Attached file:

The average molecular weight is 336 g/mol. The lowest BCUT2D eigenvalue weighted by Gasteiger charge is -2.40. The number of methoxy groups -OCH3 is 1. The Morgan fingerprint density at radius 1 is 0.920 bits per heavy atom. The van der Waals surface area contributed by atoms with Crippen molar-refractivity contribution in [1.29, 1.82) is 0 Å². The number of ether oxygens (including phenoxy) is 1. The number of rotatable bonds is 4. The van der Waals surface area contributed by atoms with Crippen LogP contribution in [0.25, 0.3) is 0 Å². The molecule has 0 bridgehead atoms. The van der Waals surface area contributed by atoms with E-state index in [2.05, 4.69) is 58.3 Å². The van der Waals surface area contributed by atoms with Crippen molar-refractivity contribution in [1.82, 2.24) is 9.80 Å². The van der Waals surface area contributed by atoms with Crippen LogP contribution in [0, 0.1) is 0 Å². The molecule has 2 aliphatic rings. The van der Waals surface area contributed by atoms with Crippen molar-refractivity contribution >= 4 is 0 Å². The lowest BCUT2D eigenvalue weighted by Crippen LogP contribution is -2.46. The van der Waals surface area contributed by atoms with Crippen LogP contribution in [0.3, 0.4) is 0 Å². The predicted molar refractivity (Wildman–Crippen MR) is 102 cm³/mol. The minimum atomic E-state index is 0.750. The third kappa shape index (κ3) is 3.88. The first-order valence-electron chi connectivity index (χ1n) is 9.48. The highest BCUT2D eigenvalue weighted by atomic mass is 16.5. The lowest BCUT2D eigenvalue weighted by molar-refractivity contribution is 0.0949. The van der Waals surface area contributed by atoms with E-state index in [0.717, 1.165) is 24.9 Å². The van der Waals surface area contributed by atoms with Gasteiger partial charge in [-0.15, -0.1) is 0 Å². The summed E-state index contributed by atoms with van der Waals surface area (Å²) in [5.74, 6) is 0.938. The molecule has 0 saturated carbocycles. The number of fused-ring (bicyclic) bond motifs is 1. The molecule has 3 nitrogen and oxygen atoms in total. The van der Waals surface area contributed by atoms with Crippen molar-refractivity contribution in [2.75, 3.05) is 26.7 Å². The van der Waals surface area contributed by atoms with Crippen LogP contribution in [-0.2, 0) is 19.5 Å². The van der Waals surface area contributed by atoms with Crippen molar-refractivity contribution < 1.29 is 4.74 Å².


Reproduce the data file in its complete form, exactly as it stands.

The average molecular weight is 336 g/mol. The lowest BCUT2D eigenvalue weighted by Gasteiger charge is -2.40. The number of methoxy groups -OCH3 is 1. The Morgan fingerprint density at radius 1 is 0.920 bits per heavy atom. The van der Waals surface area contributed by atoms with Crippen molar-refractivity contribution in [1.29, 1.82) is 0 Å². The number of ether oxygens (including phenoxy) is 1. The number of rotatable bonds is 4. The van der Waals surface area contributed by atoms with Crippen LogP contribution in [0.25, 0.3) is 0 Å². The molecule has 0 bridgehead atoms. The van der Waals surface area contributed by atoms with E-state index in [2.05, 4.69) is 58.3 Å². The van der Waals surface area contributed by atoms with Crippen molar-refractivity contribution in [1.82, 2.24) is 9.80 Å². The van der Waals surface area contributed by atoms with Crippen LogP contribution in [0, 0.1) is 0 Å². The molecule has 2 aliphatic rings. The van der Waals surface area contributed by atoms with Crippen molar-refractivity contribution >= 4 is 0 Å². The lowest BCUT2D eigenvalue weighted by Crippen LogP contribution is -2.46. The van der Waals surface area contributed by atoms with Crippen LogP contribution in [0.3, 0.4) is 0 Å². The predicted molar refractivity (Wildman–Crippen MR) is 102 cm³/mol. The minimum atomic E-state index is 0.750. The third kappa shape index (κ3) is 3.88. The first-order valence-electron chi connectivity index (χ1n) is 9.48. The highest BCUT2D eigenvalue weighted by atomic mass is 16.5. The lowest BCUT2D eigenvalue weighted by molar-refractivity contribution is 0.0949. The van der Waals surface area contributed by atoms with E-state index in [0.717, 1.165) is 24.9 Å². The van der Waals surface area contributed by atoms with Gasteiger partial charge in [-0.15, -0.1) is 0 Å². The summed E-state index contributed by atoms with van der Waals surface area (Å²) in [5.74, 6) is 0.938. The molecule has 0 saturated carbocycles. The number of fused-ring (bicyclic) bond motifs is 1. The molecule has 3 nitrogen and oxygen atoms in total. The van der Waals surface area contributed by atoms with Crippen molar-refractivity contribution in [2.75, 3.05) is 26.7 Å². The van der Waals surface area contributed by atoms with Crippen LogP contribution in [-0.2, 0) is 19.5 Å². The van der Waals surface area contributed by atoms with Crippen molar-refractivity contribution < 1.29 is 4.74 Å².